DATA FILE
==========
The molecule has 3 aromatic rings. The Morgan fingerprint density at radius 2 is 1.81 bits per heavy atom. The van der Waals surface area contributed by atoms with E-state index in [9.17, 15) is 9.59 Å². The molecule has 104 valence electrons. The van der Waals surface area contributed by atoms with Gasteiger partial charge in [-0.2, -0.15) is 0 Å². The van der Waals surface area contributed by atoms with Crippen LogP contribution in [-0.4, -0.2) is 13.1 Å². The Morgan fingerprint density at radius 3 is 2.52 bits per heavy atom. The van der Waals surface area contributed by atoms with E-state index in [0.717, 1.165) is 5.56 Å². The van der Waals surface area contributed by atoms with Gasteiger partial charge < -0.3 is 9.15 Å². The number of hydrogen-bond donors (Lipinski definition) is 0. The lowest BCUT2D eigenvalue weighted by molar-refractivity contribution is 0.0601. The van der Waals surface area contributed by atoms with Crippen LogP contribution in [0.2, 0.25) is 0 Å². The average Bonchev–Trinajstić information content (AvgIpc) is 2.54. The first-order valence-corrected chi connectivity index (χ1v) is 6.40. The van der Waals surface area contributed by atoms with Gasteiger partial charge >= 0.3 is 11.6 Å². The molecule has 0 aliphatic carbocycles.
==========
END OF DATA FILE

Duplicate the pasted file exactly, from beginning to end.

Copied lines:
The molecule has 3 aromatic rings. The Morgan fingerprint density at radius 2 is 1.81 bits per heavy atom. The van der Waals surface area contributed by atoms with E-state index in [9.17, 15) is 9.59 Å². The molecule has 104 valence electrons. The van der Waals surface area contributed by atoms with Gasteiger partial charge in [-0.2, -0.15) is 0 Å². The van der Waals surface area contributed by atoms with Crippen LogP contribution in [-0.4, -0.2) is 13.1 Å². The Morgan fingerprint density at radius 3 is 2.52 bits per heavy atom. The van der Waals surface area contributed by atoms with E-state index in [0.717, 1.165) is 5.56 Å². The van der Waals surface area contributed by atoms with Gasteiger partial charge < -0.3 is 9.15 Å². The number of hydrogen-bond donors (Lipinski definition) is 0. The lowest BCUT2D eigenvalue weighted by molar-refractivity contribution is 0.0601. The van der Waals surface area contributed by atoms with Crippen LogP contribution in [0.2, 0.25) is 0 Å². The average Bonchev–Trinajstić information content (AvgIpc) is 2.54. The first-order valence-corrected chi connectivity index (χ1v) is 6.40. The van der Waals surface area contributed by atoms with Gasteiger partial charge >= 0.3 is 11.6 Å². The molecule has 0 aliphatic carbocycles.